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Zunker would best represent Democrats in 7th district race



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As on the Republican side, the Democratic primary for the seventh congressional district this coming Tuesday — the winners will face each other in May to determine who replaces Republican Sean Duffy as our representative in Congress — offers a clear choice.
That choice is Tricia Zunker, the president of the Wausau school board and an associate justice on the Ho-Chunk Nation Supreme Court.
We endorse Ms. Zunker not because we agree with her on many of her policy positions — or any, for that matter — but we believe her nomination is better for the health of democratic debate.
That is to say, our elections produce better leaders when an election contest is a competitive debate of ideas, and as citizens we all deserve to have elections that seriously contemplate the direction of the nation. 
For that to happen, we need to have elections in which all candidates along the political spectrum contest ideas and policies that can actually be implemented. 
In other words, we need to have elections in which candidates debate the politics of the possible.
Some of those ideas may be good, and some may be bad, but all of them need to be realistic. Otherwise, the other side wins by default, and the wisdom, or lack thereof, within the politics of the possible goes undebated.
In this contest, Ms. Zunker’s political positions are within the realm of the realistic and attainable; the ideas of her opponent, Lawrence Dale, are not. It’s as simple as that.
To cite just one example, Ms. Zunker says she supports a robust public option in health care. She says, too, that she has talked to many voters who like their private health insurance, and so she is not willing to eliminate it, as Medicare for All would do.
Her public option plan may or may not be good policy, but it’s certainly achievable.
Mr. Dale, on the other hand, wants Medicare for All and the elimination of all private insurance at a cost of about $10 trillion just for the first three years. As Pete Buttigieg pointed out in a Democratic debate, you could take every last cent from every billionaire in America and you would only have $7 trillion — not enough to pay for even three years.
It’s not realistic. It’s not within the politics of the possible.
A win by Ms. Zunker on Tuesday would pave the way for a real debate between one realistic alternative, a public option, and the more market-oriented approach that the Republican candidate will no doubt favor.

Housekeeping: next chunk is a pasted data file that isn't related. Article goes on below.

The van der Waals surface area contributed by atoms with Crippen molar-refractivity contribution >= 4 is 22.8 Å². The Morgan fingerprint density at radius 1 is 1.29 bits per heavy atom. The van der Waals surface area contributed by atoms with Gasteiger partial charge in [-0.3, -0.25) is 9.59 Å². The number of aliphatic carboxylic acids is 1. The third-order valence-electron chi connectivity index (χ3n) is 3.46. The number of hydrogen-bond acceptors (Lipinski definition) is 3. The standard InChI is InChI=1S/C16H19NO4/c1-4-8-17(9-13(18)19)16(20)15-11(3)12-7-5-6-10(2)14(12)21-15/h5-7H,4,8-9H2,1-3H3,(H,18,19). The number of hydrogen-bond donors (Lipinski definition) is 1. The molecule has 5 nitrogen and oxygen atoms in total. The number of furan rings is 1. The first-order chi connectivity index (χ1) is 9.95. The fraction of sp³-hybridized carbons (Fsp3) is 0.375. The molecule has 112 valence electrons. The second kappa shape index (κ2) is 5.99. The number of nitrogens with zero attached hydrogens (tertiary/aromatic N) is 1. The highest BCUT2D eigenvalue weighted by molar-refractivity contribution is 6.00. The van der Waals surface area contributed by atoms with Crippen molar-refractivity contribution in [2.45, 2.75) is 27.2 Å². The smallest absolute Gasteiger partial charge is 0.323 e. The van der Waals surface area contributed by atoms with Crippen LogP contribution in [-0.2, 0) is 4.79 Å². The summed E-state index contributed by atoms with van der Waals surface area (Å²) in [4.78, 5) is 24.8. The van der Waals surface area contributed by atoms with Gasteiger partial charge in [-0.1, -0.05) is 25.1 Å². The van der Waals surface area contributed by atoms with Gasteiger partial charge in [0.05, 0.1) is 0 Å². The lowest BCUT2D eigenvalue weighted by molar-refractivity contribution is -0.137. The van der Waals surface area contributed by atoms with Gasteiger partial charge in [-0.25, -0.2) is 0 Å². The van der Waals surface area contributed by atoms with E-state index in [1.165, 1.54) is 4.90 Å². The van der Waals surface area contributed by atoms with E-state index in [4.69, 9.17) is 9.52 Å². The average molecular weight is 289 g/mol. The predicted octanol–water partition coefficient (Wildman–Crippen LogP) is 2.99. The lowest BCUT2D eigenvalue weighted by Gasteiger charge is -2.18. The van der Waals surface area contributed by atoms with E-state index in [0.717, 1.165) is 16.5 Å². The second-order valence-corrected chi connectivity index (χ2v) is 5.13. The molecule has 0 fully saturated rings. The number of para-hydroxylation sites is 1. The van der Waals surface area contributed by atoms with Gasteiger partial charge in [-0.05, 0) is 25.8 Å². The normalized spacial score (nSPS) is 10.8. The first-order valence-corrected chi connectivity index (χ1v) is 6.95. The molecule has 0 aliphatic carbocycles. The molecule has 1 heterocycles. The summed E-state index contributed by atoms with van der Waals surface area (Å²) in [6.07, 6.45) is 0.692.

Such a substantive debate would allow the public to test and judge both approaches. Democrats deserve such a debate, and Republicans deserve such a debate, too, for without it the Republican approach would win by default and without any real scrutiny.
That’s just one example and certainly not the only one. On issue after issue, Mr. Dale’s policy prescriptions descend into silliness and nonsense, not to be taken seriously. Democrats deserve better.
For example, Mr. Dale envisions a utopia right over the horizon. He wants everyone to go college for free. He wants everyone to have free health care. Free, free, free.
And how to pay for it all? Well, be happy. Don’t worry.
Oh, and Mr. Dale envisions a network of farmer cooperatives — we are surprised he didn’t use the word “collective,” but he does claim to be a pragmatist — that will bring prosperity and people to northern Wisconsin.
That’s pretty far off the rails, but the most head-scratching part is Mr. Dale wants these to be meat cooperatives. We have no idea why, but he envisions a network of farm cooperatives that would slaughter, process, and direct market high-demand meat products.
So it’s meat by government fiat, without any role for markets and market choices. Mr. Dale did allow that the meat component of his economic plan might upset the vegan crowd within the Democratic Party, but, hey, a little government command might take care of that. 
The point is, and this might be harsh, but Mr. Dale has contributed nothing of value to a dialogue about the future of northern Wisconsin at a critical time when the region is losing population, poverty rates are high, and many elected officials don’t take economic development in the North seriously enough.
His platform isn’t helping. Democrats and all of us deserve better.
To be sure, this race is one of only hundreds of federal elections across the nation this year, with many opportunities for substantive discussions about issues. But in a way this Democratic contest is a microcosm of what has been happening within the Democratic Party from the presidential race on down — a withering of serious leaders and the rise of utopians like Bernie Sanders and AOC who could spark the demise of the Democratic Party itself, as James Carville warned this past week.
That would be dangerous for all of us. Maybe things will turn around, and we hope they do. 
In the New Hampshire presidential primary this week, Sanders — the Lawrence Dale of the presidential campaign — won as expected, but his margin was narrow over Buttigieg, and another moderate, Minnesota Sen. Amy Klobuchar, finished a surprisingly strong third. 
The real story, though, was that, unexpectedly, the combined vote totals for the moderate candidates — Buttigieg, Klobuchar, and Biden — far surpassed the combined vote totals for the far left candidates, Sanders and Elizabeth Warren, and by a margin of 60-40.
Hopefully, it is an indication that moderate Democrats who believe in and practice the politics of the possible are reasserting themselves. That would be a good thing for the nation.
On Tuesday, we urge Democrats here to practice the politics of the possible in northern Wisconsin and send Tricia Zunker on to the general election.


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